Saturday, 19 September 2009 - 7:47 pm

The big picture

I heard a rumour today. I heard that Jersey had been moved off sanitation duty – it was noteworthy enough that the others who share her work were talking about it over dinner. She must have taken my suggestion to play nice, and late in the day it paid off.

Hopefully she’ll keep playing the game in her new role. I think she’s helping move some stores – one of the buildings needs shoring up against the rain, and they’re moving the contents in the meantime. I think that’s a purpose we can all get behind.

I’ve asked around, but no-one seems to know what the machine they’re building in the warehouse is for. It’s essential to our survival and our future – several people told me that, but they couldn’t tell me how or why. It doesn’t have a name. Don’t worry about it, they said. There’s a plan, one to keep us going, and that’s part of it. The General’s got it all in hand. The army has plans for when things like the bomb happen. Contingencies. They’ll make sure we all get through this.

To what? I didn’t ask but it hung over me like a personal stormcloud, cluttering up my shadow until I felt it following me.

I’m sure that I would be happier if I let these questions go, if I could just accept that this place offers survival, maybe even a future. Once up on a time, I would have. I would have trusted what someone in charge told me and carried on my merry way.

I’ve been in charge. I know that sometimes you have to make things up and fake it until you know what really is the best thing to do. I know that you don’t always have everything you need to make the right choice. It’s not some infallible, all-knowing position – it’s being the one to step forward and speak first, it’s thinking on your feet and diving in the direction that looks best at the time. It’s acting with so much more confidence than you feel that other people will follow you.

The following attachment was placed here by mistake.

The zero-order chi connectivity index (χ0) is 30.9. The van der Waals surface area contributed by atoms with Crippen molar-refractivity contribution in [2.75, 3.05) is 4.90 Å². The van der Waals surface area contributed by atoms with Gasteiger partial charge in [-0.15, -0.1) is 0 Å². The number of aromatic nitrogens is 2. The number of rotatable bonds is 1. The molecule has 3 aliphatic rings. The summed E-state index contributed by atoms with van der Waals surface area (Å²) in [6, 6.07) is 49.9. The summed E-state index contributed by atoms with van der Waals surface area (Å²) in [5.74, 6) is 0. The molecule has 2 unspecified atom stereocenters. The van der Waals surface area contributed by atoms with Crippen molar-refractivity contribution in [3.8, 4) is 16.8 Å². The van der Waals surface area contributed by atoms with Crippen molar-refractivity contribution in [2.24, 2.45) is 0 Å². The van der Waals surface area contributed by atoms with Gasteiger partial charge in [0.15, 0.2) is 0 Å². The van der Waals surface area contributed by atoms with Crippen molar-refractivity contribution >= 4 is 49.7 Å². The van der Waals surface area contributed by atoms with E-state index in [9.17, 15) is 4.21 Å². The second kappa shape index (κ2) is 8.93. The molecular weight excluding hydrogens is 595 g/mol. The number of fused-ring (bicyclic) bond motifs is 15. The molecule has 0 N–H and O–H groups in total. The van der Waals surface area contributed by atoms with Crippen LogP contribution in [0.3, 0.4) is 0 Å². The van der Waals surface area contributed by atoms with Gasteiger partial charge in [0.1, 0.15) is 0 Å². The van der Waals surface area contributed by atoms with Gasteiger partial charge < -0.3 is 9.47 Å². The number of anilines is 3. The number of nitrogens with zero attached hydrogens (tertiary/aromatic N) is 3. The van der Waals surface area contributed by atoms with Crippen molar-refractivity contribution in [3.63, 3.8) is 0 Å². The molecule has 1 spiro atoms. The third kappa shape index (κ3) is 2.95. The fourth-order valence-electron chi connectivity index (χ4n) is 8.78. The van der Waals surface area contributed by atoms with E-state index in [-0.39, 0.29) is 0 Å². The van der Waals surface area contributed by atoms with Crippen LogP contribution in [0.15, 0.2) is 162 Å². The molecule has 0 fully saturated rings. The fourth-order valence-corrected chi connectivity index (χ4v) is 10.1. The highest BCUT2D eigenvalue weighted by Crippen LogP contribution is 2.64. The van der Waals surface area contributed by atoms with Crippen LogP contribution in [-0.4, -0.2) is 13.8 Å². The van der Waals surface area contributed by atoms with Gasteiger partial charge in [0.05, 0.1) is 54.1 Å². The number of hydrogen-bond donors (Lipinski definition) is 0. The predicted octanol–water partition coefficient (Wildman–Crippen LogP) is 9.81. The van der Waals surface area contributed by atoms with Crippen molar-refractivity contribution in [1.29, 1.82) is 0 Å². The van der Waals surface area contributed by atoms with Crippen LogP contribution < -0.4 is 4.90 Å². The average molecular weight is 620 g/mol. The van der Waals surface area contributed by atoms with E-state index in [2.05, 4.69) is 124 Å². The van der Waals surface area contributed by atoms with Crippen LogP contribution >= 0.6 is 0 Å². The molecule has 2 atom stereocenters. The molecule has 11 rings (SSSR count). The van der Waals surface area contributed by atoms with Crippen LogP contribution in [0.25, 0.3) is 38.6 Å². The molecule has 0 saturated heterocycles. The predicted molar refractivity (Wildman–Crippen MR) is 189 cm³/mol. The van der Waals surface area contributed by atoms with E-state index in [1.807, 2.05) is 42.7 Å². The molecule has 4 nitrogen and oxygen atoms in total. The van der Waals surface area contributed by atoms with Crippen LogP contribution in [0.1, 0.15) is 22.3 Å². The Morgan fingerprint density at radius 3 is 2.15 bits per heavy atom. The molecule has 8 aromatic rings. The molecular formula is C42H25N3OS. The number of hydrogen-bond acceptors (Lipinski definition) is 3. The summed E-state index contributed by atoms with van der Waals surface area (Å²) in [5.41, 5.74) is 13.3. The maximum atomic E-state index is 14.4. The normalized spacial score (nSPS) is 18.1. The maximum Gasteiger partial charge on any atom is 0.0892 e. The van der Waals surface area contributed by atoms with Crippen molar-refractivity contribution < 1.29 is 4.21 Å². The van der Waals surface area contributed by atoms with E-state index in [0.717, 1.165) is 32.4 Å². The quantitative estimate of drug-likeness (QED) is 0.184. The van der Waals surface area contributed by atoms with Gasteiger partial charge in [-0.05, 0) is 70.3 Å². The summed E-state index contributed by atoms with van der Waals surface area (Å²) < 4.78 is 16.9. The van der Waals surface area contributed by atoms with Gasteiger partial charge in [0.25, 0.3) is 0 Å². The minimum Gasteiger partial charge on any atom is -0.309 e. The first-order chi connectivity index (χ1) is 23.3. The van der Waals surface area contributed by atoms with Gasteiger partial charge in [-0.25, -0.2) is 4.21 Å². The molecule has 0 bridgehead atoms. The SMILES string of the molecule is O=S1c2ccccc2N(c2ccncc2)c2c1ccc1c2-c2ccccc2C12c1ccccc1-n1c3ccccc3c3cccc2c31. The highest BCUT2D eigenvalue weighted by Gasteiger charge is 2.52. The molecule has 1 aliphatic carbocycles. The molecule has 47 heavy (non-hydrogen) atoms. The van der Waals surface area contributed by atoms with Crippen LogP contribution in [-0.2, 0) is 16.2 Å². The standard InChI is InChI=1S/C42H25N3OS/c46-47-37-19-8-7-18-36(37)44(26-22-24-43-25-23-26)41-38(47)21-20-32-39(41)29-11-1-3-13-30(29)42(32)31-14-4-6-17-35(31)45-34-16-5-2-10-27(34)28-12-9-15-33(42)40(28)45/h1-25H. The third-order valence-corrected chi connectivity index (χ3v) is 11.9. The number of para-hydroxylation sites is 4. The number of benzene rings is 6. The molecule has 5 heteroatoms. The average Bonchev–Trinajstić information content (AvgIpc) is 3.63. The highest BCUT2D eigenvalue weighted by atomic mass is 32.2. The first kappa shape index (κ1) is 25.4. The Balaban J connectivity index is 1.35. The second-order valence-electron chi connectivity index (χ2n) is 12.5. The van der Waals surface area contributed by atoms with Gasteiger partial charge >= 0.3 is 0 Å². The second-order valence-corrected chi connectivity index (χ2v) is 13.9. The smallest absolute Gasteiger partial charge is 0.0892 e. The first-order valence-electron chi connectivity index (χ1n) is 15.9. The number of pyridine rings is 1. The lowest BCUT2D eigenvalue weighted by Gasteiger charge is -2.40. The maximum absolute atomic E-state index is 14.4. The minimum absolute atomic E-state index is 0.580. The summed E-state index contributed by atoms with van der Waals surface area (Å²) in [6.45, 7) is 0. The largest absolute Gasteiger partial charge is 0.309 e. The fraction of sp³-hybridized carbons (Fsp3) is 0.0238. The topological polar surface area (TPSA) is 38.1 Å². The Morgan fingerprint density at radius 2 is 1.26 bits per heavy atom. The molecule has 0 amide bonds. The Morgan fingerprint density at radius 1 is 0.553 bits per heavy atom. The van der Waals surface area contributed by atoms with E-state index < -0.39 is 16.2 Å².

I’m glad I’m not in charge of all these people. I tried to work out just how many people there are here in Haven. Two hundred – three, maybe. So many lives, so many things to manage and control. I struggled with twenty-something.

At the same time, I’m not ready to let go. Returning to trust and ignorance isn’t as simple or easy as it sounds.

I can’t imagine how the General has dealt with it all this time, but I guess he’s used this stuff. He’s trained for it. He had control when the bomb went off and so I guess it was easy for him to just keep going. He leads because he’s leading and others follow.

The more I think about the General and what happened all those months ago, the more questions I have. He must know what happened – what really happened, why the bombs were set off, who did it. They didn’t attack the army base; they went for the cities, taking out civilians. There’s no war – the only fighting that’s going on is between ourselves and for base survival. The army is right here, not off on some front. I think if there was a war, it was over the second the bombs went off, or maybe the first time the rain fell.

The only invasion we’re suffering is by the shamblers. Who would bother invading here? Even we don’t want to be here.

The other question is just how many cities were hit. How much of the world was taken out, how much of it has had the poison spread over it, blotting out the sun and burning away everything green and good below? Have have they left us to our fate or aren’t they able to come?

So many questions. I should write a list.

The cutouts wouldn’t let me in to see him today. I got sent away with hard looks, and a leer from one of the soldiers. I’m not that easily put off (or turned on), though.

The General walks the compound every day but, just before the rain comes, he returns to his office. All I need to do is get into the admin building before the rain hits and then he won’t be able to get rid of me for a few hours. I’ll just have to see if I can get him to listen, and then to talk.

It’s not like I’m asking for a lot. Just for answers. Just to know what’s going on, in my life, in the lives of my friends. I have a right to that.

Then why am I so nervous?